Martinsville ~ Time for the Good Stuff
OK, the playoffs have given us enough bad cafeteria food. Now it’s time for steak, Angus burgers, BBQ and all-you-can-eat crab legs. It’s time for Martinsville.
This is real racing. Why don’t we just anoint the winner as Monster/Cup Champion and start looking toward those maybe-cure-a-lot 2019 rules? Since I don’t have cable/dish at home anymore, I may have to go to a bar somewhere and watch this one.
The first-turn stands are a great place to watch the Martinsville racing, but there’s not a bad seat in the house.
teeny-tiny complaint; I know you take your sponsors wherever you get them, but
having a credit card transaction processor like First Data’s name on this race
just doesn’t seem right. It should be the Budweiser 500, Jeep 500, Remington
500, Lava Soap 500 or be named after a timber company. This is All-American
racing the way those who first thought of the idea intended it.
(Editor’s Note: In fairness, this race was the “Old Dominion 500” (or 400) from 1956 to the mid-80s, when it became the “Goody’s 500” for at least a decade before Hanes took over. It’s been kind of downhill from there)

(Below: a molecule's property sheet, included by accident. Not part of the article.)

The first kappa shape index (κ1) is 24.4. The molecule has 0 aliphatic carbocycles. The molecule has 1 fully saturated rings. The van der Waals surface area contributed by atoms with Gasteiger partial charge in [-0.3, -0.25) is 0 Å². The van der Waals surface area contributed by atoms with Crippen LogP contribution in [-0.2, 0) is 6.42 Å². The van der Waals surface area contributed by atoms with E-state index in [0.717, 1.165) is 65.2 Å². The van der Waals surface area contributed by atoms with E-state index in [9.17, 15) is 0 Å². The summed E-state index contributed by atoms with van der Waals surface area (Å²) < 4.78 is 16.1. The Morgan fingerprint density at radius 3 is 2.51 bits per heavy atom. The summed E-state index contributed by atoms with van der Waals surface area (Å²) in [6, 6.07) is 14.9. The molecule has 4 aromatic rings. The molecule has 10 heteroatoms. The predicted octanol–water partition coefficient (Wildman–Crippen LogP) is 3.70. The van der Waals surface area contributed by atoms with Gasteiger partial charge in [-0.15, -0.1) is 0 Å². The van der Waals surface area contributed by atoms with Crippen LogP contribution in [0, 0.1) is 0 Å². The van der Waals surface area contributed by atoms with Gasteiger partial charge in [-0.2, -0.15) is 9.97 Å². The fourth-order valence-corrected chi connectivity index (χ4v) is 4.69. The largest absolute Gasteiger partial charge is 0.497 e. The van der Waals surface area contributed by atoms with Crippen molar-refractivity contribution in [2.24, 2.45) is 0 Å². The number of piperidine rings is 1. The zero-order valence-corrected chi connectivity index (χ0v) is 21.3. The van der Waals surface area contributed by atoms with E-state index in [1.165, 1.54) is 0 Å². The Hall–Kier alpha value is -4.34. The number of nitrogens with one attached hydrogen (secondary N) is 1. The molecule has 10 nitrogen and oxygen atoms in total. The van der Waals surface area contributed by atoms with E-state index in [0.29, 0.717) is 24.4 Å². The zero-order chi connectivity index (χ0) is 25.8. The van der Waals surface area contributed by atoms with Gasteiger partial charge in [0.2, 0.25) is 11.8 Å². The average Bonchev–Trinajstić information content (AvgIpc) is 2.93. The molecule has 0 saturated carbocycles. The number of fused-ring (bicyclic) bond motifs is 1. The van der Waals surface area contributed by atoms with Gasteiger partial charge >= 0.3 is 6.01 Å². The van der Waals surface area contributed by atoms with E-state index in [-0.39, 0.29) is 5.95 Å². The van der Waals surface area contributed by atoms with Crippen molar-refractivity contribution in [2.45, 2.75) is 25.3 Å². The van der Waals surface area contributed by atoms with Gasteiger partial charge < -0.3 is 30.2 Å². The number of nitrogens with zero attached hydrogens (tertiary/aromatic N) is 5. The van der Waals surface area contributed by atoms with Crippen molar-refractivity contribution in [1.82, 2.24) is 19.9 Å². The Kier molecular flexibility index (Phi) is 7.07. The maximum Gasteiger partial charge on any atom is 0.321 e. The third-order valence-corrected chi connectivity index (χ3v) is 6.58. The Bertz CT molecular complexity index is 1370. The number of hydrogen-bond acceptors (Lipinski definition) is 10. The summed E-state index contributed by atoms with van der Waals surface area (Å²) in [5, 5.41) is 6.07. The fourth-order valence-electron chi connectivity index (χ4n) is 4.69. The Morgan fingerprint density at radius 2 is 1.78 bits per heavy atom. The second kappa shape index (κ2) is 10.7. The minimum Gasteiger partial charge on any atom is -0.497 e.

It’s also NASCAR’s closest link to its origins (unless you include adopting an official moonshine brand). Martinsville was a dirt track (VERY dusty) back at the beginning, but it still was there. Richmond and Charlotte, which came next, both ran on different tracks this year (the “roval” wasn’t around in 1961). Martinsville, on the other hand, will run on the same speedway (albeit with layers of asphalt and concrete above that original dirt) 69 years and one month after that first event, won by Red Byron over a field of 15 cars in the sixth event in the entire history of the Strictly Stock/Grand National/Cup Series.